The McCrory leadership team taking over the State next week looks like this (information courtesy NC Metro Mayors Coalition):
NCDOT- Tony Tata (former Wake County school superintendent, retired military)
Commerce- Sharon Decker (former VP, Duke Energy)
Administration- Bill Daughtridge (former State Rep. from Rocky Mount)
Cultural Resources- Susan Kluttz (former Salisbury Mayor)
Public Safety- Kieran Shanahan (Attorney, former Federal Prosecutor)
DHHS- Aldona Wos (Doctor, former Ambassador)
DENR- John Skvarla (Attorney)
Revenue- Lyons Gray (Former Legislator)
Budget director- Art Pope (Former Legislator)
Office of State Personnel- Neil Alexander
Chief of Staff- Thomas Stith (Former Durham Councilmember)
Chief Legal Counsel- Bob Stephens
Communications Director- Chris Walker
The most surprising is perhaps that of Tata to head NCDOT. A military veteran and former DC Schools executive, Tata was hired as Superintendent of Schools for Wake County in 2010, but was fired last year following local elections that saw the political makeup of the School Board change party majorities from Republican to Democrat.
Congress & President Avert Fiscal Cliff Policies, for Now
Tuesday, Congress and the President run in the New Year with a deal that averted implementation of several tax and spending policies known together as the “fiscal cliff.” While the potential for significant tax increases and federal spending cuts would have likely had a profound immediate negative impact on the national economy, the compromise plan that delayed almost all spending cuts in exchange for increases in top marginal tax rates on income and capital gains for households earning more than $450,000 per year did very little to address systemic issues facing the Federal fiscal condition.
Applications are now being accepted for various academic scholarships offered through the Government Finance Officers Association for undergraduate and graduate study in public administration and government finance.
The application deadline for each of the four scholarships being offered is February 22, 2013. Recipients will be announced on April 30, 2013, and invited to be recognized for their awards during the GFOA Annual Conference in San Francisco, June 2nd-5th.
Bloomberg posted this chart this morning, showing how yields on 10-year US Treasuries have remained bottomed out at below 0 for two consecutive yields, remaining far below even the most modest measures of inflation. For municipal governments dependent on Treasury-based investment funds to generate at least a little off their savings, as well as the elderly managing their retirement cash, this trend, facilitated in large part by the continuation of quantitative easing, is not a positive harbinger for the future.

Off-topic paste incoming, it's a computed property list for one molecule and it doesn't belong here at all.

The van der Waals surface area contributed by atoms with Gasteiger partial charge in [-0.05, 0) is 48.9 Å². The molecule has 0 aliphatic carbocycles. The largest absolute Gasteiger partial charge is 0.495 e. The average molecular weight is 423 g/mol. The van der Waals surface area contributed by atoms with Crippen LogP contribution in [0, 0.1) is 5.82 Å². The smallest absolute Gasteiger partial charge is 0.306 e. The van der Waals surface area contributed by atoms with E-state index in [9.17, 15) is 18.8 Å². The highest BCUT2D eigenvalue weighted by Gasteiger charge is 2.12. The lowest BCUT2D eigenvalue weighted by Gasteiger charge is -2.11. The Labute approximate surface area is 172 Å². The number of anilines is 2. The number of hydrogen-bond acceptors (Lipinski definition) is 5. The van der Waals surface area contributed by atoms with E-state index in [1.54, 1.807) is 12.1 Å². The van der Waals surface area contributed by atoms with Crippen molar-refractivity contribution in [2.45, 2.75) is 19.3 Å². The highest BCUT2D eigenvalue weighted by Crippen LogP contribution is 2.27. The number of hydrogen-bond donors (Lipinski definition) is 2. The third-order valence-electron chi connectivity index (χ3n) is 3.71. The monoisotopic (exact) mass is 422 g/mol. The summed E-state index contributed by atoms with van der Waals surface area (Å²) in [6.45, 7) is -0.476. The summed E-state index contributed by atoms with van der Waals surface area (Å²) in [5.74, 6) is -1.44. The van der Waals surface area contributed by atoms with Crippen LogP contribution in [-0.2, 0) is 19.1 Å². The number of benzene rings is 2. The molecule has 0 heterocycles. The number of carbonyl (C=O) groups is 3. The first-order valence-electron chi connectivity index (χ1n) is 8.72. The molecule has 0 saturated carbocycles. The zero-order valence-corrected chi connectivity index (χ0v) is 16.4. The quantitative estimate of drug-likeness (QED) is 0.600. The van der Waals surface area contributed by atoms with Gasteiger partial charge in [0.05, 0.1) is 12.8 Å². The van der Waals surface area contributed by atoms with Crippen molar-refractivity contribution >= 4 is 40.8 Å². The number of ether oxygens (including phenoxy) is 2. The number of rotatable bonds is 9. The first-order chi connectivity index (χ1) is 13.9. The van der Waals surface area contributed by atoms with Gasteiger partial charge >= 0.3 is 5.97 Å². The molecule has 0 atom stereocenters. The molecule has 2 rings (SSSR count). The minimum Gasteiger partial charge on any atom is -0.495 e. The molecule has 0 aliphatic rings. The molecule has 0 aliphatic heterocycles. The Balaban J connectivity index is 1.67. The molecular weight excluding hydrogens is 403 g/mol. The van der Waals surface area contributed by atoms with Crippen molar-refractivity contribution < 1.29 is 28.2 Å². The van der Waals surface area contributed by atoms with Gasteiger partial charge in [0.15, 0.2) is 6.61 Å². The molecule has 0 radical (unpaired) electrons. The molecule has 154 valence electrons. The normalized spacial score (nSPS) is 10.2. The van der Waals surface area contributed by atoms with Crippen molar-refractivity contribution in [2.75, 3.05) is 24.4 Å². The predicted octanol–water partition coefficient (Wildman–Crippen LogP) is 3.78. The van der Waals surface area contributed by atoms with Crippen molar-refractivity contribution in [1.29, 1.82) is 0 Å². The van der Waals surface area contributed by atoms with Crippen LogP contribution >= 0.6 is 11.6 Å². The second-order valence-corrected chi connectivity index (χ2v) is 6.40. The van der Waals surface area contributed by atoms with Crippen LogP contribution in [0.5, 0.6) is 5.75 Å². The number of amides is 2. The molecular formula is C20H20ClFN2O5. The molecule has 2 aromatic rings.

Economic Updates Galore!
Need economic info? Check out these sources (Click on Links)
Our 2013 forecast remains cautious to say the least. Real GDP growth appears to have slowed to around a 1 percent annualized rate during the final quarter of 2012, as businesses have put expansion and hiring plans on hold ahead of the fiscal cliff negotiations. We expect growth to get off to a slow start in 2013, as higher taxes hit households at all income levels. Federal government spending will also contract modestly. We expect growth to rebound modestly by the middle of the year, as the economy moves further away from the fiscal cliff and homebuilding gains momentum.
Propelled by an improving housing market, continued employment gains, and a better household financial balance sheet, the economy will expand again in 2013. The national economy will grow between 2.25% and 2.5% (Gross Domestic Product), add 2 million jobs, and reach a 7% unemployment rate by the end of 2013. Buoyed by reductions in their debt/income ratio and gains in their net worth, consumer spending will lead the way with the best growth rate in four years.
Better numbers are also predicted for the North Carolina economy. Both output (Gross State Product) and employment growth are expected to exceed national rates in 2013, resulting in a payroll employment gain of 68,000 jobs and an unemployment rate falling by 1.1 percentage points (compared to a 0.8 percentage point decline for the nation). The state’s economic growth will be driven by its high labor productivity, competitive business costs, and location in the expanding Southeast. Anticipated economic growth resulting from the opening of the larger Panama Canal will also be a positive element for the state economy. Raleigh-Cary, Durham-Chapel Hill, and Asheville will have the lowest unemployment rates in the state at the end of 2013, with Raleigh-Cary’s rate falling to under 6%. The strongest job growth by sector will be in professional and business services.
On Wednesday, the FOMC announced more quantitative easing at a rate of $85 billion a month for an extended period of time. The Bernanke Fed has also modified its guidance, noting its ultra-accommodative stance will remain in place until the unemployment rate falls below 6.5% and inflation projections remain no more than half a percentage point above 2% two years out.